The Grace of Nothingness

“Pray as if everything depends on the Lord. Act as if everything depends on you.” Mormons recognize this as Brigham Young. Catholics as St. Augustine. In either case, I have never heard commentary on the strange duality of mind this “as-if” theology requires, as if true faith requires remaining open to both possibilities simultaneously. To act as if everything depends on us is to assume ultimate responsibility for the world, to accept the fact that we live in a universe… Read more

On Politics, Ambivalence, and Left and Right Wings

I have always been profoundly ambivalent about politics, but not because I don’t have political convictions. And while I am no expert on political matters, my ambivalence is certainly not a function of being uninformed about things generally. I am serious about my citizenship. I read the news religiously. I vote in all elections, local and national, and I volunteer in my local party. What I find difficult is the way in which politics tends to divide and conquer knowledge,… Read more

On Music

Every night I hear piano practicing in the house—my son, Sam, and my daughter, Camilla, working tirelessly. Sometimes Chopin, sometimes popular songs my daughter likes to learn and quietly sing to. And over the last few months, almost nightly I hear the sound of the small plying voice of my boy, exploring old Beatles classics on his not always perfectly tuned guitar. Just last week I was in Nashville for a conference and a friend and I made it into… Read more

On Beauty

The older I get, the less I understand the meaning of beauty, even though it is also true that I more desperately depend on it than ever. I think it used to mean that the world was friendly, that if I could capture a beautiful sunset or the angle of the sun illuminating the leaves of a tree, that somehow I had found meaning and grace because I was known by someone, somewhere. But as I have gotten older, beauty… Read more

Ecospirituality Workshop

I am very excited to offer an ecospirituality workshop with Rev. Tom Goldsmith in Montana this summer. You can learn more about the center and the workshop at I hope you will consider joining us! Read more

On Loving Enemies, Fictional and Real, or Marilynne Robinson 2.0

According to the essays of Octavio Paz, finding unity not despite but in our differences is the ultimate quest of a democracy. And it is also the ultimate quest of literature, which practices this work of communion in language. A metaphor builds a bridge between two unlike things and holds them together in relationship to produce a new meaning or a new unity, without, paradoxically, destroying or diminishing their differences. What generates new meanings is precisely a metaphor’s refusal to… Read more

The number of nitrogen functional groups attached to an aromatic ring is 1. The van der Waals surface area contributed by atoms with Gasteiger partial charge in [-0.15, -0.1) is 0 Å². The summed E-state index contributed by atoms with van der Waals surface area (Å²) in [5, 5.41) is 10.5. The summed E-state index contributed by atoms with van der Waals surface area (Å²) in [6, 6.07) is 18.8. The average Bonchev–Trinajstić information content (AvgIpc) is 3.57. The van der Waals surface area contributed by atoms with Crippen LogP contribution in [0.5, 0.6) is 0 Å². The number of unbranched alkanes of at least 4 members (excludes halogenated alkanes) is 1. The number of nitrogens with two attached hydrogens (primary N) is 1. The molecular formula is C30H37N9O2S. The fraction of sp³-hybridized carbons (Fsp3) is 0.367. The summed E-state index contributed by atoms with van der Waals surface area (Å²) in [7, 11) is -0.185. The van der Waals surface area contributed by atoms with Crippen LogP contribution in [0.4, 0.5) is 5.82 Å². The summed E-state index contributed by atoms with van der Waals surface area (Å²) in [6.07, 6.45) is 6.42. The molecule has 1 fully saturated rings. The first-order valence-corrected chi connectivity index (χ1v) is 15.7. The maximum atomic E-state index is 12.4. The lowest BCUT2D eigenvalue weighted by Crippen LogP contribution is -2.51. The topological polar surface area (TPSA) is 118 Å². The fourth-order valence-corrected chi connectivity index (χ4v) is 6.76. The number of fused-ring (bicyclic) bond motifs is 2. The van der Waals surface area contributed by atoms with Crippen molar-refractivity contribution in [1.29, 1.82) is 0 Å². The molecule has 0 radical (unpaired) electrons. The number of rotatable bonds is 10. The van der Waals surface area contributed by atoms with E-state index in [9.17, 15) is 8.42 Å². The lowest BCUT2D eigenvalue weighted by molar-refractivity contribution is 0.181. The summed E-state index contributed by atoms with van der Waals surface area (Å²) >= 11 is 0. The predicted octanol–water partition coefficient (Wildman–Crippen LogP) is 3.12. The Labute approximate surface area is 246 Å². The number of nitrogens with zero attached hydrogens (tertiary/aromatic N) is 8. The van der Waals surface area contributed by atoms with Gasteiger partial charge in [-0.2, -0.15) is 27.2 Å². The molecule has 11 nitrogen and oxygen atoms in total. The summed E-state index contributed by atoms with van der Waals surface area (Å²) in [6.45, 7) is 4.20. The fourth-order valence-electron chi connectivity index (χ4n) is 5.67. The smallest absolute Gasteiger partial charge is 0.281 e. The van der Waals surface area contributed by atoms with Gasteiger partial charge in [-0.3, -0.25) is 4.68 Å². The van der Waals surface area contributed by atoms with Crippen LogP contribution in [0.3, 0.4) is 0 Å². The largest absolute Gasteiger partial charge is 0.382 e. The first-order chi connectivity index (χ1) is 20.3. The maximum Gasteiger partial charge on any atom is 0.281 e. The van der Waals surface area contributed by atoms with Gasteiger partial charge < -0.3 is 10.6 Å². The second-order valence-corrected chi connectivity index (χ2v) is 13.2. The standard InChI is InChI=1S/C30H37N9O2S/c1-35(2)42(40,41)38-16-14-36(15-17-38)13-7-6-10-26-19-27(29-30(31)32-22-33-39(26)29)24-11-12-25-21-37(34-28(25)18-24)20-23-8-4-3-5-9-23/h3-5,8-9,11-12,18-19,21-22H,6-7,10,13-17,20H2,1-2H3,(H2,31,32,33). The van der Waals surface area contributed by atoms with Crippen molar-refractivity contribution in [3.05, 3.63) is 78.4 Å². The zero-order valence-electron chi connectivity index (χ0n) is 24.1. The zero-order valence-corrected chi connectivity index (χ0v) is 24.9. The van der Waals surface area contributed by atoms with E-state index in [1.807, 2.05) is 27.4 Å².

A Visit From Marilynne Robinson

Marilynne Robinson is at it again, having just published a new book of essays entitled When I Was A Child I Read Books. Before I write some commentary directly about the book (which I am still finishing), I thought I would describe my encounter with her back in October of 2011 when she came to Utah for the Utah Humanities Council Book Festival. This was not the first time we had met, but it was for me unprecedented access to… Read more

Restoration of All Things 2.0

You can hear a recent interview about the previous post on BYU Radio at: Read more

Restoration of All Things

(This essay appears, with beautiful graphics, in the Provo Orem Word online at In 2004, my colleague Lance Larsen and I found ourselves across the table from the novelist Marilynne Robinson who had agreed to an interview while visiting the campus of Brigham Young University. Her novel about her home in northern Idaho, Housekeeping, exemplifies as well as any novel I know how indispensable great art and a home landscape are to each other. Lance asked her about the… Read more

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